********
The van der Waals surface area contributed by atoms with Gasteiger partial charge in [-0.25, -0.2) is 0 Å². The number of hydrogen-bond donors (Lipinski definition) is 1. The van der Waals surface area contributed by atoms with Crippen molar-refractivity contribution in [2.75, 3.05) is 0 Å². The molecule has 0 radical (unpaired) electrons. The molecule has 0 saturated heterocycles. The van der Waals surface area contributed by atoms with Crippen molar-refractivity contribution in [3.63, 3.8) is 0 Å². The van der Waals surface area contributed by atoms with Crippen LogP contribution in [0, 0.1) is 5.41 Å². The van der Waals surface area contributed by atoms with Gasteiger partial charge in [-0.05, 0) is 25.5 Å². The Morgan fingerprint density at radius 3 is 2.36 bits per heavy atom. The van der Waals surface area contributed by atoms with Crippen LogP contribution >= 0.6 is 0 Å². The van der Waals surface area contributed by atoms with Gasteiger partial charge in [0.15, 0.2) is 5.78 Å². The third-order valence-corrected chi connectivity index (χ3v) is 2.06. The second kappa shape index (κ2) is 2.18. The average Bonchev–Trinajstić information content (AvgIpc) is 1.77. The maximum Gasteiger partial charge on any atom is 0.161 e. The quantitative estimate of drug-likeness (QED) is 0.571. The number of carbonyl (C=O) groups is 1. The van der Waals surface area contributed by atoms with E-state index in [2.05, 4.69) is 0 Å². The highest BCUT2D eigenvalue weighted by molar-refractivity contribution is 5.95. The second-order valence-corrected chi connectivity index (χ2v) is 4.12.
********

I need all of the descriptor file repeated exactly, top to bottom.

The van der Waals surface area contributed by atoms with Gasteiger partial charge in [-0.25, -0.2) is 0 Å². The number of hydrogen-bond donors (Lipinski definition) is 1. The van der Waals surface area contributed by atoms with Crippen molar-refractivity contribution in [2.75, 3.05) is 0 Å². The molecule has 0 radical (unpaired) electrons. The molecule has 0 saturated heterocycles. The van der Waals surface area contributed by atoms with Crippen molar-refractivity contribution in [3.63, 3.8) is 0 Å². The van der Waals surface area contributed by atoms with Crippen LogP contribution in [0, 0.1) is 5.41 Å². The van der Waals surface area contributed by atoms with Gasteiger partial charge in [-0.05, 0) is 25.5 Å². The Morgan fingerprint density at radius 3 is 2.36 bits per heavy atom. The van der Waals surface area contributed by atoms with Crippen LogP contribution >= 0.6 is 0 Å². The van der Waals surface area contributed by atoms with Gasteiger partial charge in [0.15, 0.2) is 5.78 Å². The third-order valence-corrected chi connectivity index (χ3v) is 2.06. The second kappa shape index (κ2) is 2.18. The average Bonchev–Trinajstić information content (AvgIpc) is 1.77. The maximum Gasteiger partial charge on any atom is 0.161 e. The quantitative estimate of drug-likeness (QED) is 0.571. The number of carbonyl (C=O) groups is 1. The van der Waals surface area contributed by atoms with E-state index in [2.05, 4.69) is 0 Å². The highest BCUT2D eigenvalue weighted by molar-refractivity contribution is 5.95. The second-order valence-corrected chi connectivity index (χ2v) is 4.12.